A great photograph of Buzz Aldrin as he became the first astronaut to accomplish a perfectly successful spacewalk which validated the techniques for all subsequent EVAs.
The image was recorded by a 16mm Maurer camera mounted by Buzz Aldrin on the outside of the spacecraft. The 9m umbilical EVA cord attaching him to the spacecraft and its open hatch are in the foreground.
Aldrin first worked in the hatch and nose area, and then moved along a handrail he had installed to the adapter section where he used foot restraints and tethers to position himself in front of a work panel mounted on the rear of the adaptor where he performed 17 relatively simple manual tasks.
He then moved to the target vehicle adapter area and carried out a series of tasks, including use of a torque wrench while tethered. He attached a 30 meter long tether stowed in the GATV adapter to the Gemini adapter bar. About a dozen two-minute rest periods were scheduled during the EVA to prevent Aldrin from becoming overtaxed as happened to previous spacewalkers. Aldrin reentered the capsule at 12:33 p.m. and closed the hatch at 12:40 p.m. All tasks were accomplished and total EVA time was 2 hours 6 minutes.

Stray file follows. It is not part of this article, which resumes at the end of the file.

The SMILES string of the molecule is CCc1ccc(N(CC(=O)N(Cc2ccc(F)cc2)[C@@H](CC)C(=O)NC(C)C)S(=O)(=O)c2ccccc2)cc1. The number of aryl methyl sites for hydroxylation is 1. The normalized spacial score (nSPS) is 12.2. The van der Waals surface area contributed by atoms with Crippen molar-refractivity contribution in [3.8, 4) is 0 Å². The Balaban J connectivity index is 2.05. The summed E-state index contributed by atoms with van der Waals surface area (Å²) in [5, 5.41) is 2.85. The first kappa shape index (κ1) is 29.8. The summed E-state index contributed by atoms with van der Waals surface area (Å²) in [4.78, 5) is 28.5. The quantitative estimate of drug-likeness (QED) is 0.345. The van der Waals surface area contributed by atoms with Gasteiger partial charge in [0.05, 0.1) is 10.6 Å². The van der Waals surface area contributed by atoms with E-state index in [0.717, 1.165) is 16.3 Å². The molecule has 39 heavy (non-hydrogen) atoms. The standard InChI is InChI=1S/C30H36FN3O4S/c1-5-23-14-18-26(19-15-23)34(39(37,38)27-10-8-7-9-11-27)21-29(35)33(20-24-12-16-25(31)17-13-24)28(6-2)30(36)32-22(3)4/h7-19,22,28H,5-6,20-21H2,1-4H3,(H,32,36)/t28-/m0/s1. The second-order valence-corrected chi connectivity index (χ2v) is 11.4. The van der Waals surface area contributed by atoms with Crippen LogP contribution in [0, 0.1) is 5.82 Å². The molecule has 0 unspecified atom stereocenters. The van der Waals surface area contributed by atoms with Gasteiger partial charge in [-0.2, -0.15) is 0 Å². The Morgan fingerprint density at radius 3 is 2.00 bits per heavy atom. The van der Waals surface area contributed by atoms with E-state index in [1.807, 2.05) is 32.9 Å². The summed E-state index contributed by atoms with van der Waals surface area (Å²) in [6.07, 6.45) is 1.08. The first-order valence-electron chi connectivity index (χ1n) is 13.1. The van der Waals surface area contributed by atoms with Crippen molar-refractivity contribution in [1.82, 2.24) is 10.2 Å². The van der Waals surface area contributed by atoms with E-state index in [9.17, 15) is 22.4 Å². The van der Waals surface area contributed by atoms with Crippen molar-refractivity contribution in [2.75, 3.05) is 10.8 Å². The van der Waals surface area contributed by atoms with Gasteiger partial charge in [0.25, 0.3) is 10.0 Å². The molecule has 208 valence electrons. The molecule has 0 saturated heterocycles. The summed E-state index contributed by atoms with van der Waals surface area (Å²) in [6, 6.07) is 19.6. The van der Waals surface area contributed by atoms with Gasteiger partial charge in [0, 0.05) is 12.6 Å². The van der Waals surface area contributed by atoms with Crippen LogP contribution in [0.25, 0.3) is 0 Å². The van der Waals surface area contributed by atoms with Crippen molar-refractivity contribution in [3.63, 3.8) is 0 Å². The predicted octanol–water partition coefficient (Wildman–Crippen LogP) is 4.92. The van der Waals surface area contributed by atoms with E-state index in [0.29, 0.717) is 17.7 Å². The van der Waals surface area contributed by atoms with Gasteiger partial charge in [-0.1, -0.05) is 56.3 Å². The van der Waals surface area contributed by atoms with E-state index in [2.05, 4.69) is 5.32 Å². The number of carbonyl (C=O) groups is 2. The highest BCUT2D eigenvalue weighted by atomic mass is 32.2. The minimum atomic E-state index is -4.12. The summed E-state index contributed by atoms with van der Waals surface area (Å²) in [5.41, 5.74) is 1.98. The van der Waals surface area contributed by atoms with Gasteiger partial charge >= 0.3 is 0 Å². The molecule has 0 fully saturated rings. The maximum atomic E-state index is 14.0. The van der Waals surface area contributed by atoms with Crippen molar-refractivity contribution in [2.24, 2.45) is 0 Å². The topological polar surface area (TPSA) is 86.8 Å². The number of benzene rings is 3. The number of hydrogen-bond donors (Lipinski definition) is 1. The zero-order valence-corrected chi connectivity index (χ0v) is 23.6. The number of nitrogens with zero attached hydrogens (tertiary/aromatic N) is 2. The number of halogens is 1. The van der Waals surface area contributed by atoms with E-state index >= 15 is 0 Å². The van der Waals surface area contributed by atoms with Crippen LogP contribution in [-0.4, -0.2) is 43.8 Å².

Read more: NASA Space Science Data Coordinated Archive.
“The whole purpose of Buzz Aldrin’s Extravehicular Activity was to see how well you can work in space. You can operate very nicely out there if you know what you’re doing and just slow down. You have to let zero gravity work for you, not against you.”
—James Lovell (Schick and Van Haaften, pg. 59)
Learn More about this Collection
Read The Photography of Another World: The Artistic Heritage of Apollo (1961-1972)
Explore the Timeline for Project Apollo: Manned Space Missions, 1961-1972
© All texts by Victor Martin-Malburet